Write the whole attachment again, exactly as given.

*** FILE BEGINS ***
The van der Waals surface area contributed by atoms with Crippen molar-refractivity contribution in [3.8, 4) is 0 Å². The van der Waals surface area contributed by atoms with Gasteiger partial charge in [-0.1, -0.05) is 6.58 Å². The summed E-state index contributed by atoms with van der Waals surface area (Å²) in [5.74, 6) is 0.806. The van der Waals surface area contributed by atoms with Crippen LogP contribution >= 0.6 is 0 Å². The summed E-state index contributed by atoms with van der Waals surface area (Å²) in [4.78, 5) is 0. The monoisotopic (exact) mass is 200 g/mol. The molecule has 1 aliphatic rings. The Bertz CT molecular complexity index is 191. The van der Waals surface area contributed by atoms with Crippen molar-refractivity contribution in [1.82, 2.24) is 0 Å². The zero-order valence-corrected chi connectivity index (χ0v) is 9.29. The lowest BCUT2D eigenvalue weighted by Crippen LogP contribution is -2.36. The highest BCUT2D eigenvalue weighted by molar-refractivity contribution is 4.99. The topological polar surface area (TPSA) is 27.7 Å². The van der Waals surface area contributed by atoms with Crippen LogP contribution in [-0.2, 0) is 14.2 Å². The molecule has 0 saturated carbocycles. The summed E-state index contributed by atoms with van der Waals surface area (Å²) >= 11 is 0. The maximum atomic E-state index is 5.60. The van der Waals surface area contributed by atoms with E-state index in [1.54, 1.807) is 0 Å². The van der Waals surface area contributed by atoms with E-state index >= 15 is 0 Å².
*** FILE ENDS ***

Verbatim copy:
The van der Waals surface area contributed by atoms with Crippen molar-refractivity contribution in [3.8, 4) is 0 Å². The van der Waals surface area contributed by atoms with Gasteiger partial charge in [-0.1, -0.05) is 6.58 Å². The summed E-state index contributed by atoms with van der Waals surface area (Å²) in [5.74, 6) is 0.806. The van der Waals surface area contributed by atoms with Crippen LogP contribution >= 0.6 is 0 Å². The summed E-state index contributed by atoms with van der Waals surface area (Å²) in [4.78, 5) is 0. The monoisotopic (exact) mass is 200 g/mol. The molecule has 1 aliphatic rings. The Bertz CT molecular complexity index is 191. The van der Waals surface area contributed by atoms with Crippen molar-refractivity contribution in [1.82, 2.24) is 0 Å². The zero-order valence-corrected chi connectivity index (χ0v) is 9.29. The lowest BCUT2D eigenvalue weighted by Crippen LogP contribution is -2.36. The highest BCUT2D eigenvalue weighted by molar-refractivity contribution is 4.99. The topological polar surface area (TPSA) is 27.7 Å². The van der Waals surface area contributed by atoms with Crippen LogP contribution in [-0.2, 0) is 14.2 Å². The molecule has 0 saturated carbocycles. The summed E-state index contributed by atoms with van der Waals surface area (Å²) >= 11 is 0. The maximum atomic E-state index is 5.60. The van der Waals surface area contributed by atoms with E-state index in [1.54, 1.807) is 0 Å². The van der Waals surface area contributed by atoms with E-state index >= 15 is 0 Å².